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43 minutes ago, philfab2 said:

Most of the answers are getting right off the subject.  My question is about the variation of the pushback when the setup is identical - same gate, same distance, same turn still ends up at different positions.

See my second post:

On 1/28/2019 at 11:42 AM, scandinavian13 said:

I think for us, it's unintended realism, since we're just trying to "time things" using the built in pushback function of FSX/P3D (almost as if you'd hit SHIFT+P, and then SHIFT+P - 1 or SHIFT+P - 2 to turn, and then we're timing the stop). I'm not sure how it was written, but I'd bet that if you'd tracked the frame rate, that's where you'd see the variations in where the plane ended up.

 

 

What you're seeing is a result of variation in the timing of those commands. We're not commanding the sim "move distance X, then begin a turn of radius Y, for arc distance Z, and finish with distance X1."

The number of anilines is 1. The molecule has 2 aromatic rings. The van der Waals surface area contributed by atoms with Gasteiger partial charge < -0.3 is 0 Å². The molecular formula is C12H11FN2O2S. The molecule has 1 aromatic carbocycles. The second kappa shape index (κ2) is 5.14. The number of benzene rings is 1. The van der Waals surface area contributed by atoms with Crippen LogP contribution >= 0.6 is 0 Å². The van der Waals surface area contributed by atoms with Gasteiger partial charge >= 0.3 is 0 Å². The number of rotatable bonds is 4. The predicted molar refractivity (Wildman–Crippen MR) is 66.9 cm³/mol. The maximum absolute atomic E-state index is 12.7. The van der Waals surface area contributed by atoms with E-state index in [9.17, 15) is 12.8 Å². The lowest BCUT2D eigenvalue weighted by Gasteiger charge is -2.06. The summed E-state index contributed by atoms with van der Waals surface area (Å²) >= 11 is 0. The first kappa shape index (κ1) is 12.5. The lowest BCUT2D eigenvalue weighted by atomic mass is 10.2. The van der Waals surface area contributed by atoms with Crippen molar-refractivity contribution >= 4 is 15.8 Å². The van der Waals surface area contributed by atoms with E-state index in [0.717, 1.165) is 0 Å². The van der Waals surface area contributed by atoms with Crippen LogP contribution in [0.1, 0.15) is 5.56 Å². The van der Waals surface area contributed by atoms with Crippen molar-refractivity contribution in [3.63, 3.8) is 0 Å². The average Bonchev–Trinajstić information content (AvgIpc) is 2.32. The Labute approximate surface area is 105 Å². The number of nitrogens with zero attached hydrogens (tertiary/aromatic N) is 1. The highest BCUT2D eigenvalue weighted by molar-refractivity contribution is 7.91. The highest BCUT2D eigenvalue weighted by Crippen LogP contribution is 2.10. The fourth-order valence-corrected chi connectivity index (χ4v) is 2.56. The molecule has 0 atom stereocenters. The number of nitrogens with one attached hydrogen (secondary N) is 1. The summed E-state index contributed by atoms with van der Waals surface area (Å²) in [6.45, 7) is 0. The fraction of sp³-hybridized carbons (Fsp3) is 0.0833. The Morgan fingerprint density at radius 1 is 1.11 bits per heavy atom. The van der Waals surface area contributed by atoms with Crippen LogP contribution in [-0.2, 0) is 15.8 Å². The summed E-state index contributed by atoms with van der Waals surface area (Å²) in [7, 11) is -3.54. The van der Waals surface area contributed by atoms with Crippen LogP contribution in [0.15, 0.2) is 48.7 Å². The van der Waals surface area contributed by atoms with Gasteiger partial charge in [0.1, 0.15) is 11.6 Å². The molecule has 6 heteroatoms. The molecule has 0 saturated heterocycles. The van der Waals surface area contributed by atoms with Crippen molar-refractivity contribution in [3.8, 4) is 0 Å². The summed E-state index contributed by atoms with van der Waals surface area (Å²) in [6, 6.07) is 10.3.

We're simply hitting SHIFT+P for [Time A]. If there's a turn associated with the push, then we hit SHIFT+P+1/2 for [Time B].

Given the fact that the sim's push function moves at as assumed speed of X, we can give you your requested distance as D = X * [Time A]. So, we find [Time A] by taking your requested distance and dividing by the sim push speed of X. The sim's push speed (more so, the time) is based largely on the frame rate. If this fluctuates (as it's bound to do, particularly on weaker machines), then you will have variation in the actual distance you move. The same can be said for angular distance, since it rotates the plane at a constant degree/sec. As with before, variation creeps in based on the frame rate, so where you end up will be different each time unless all variables can be locked down.

Again, this wasn't put together as a precision pushback sim. It was an additional function to help get people a basic push function to satisfy most people's needs. If you need a more detailed ground services function, there are other add-ons built by devs who simulate the ground functions.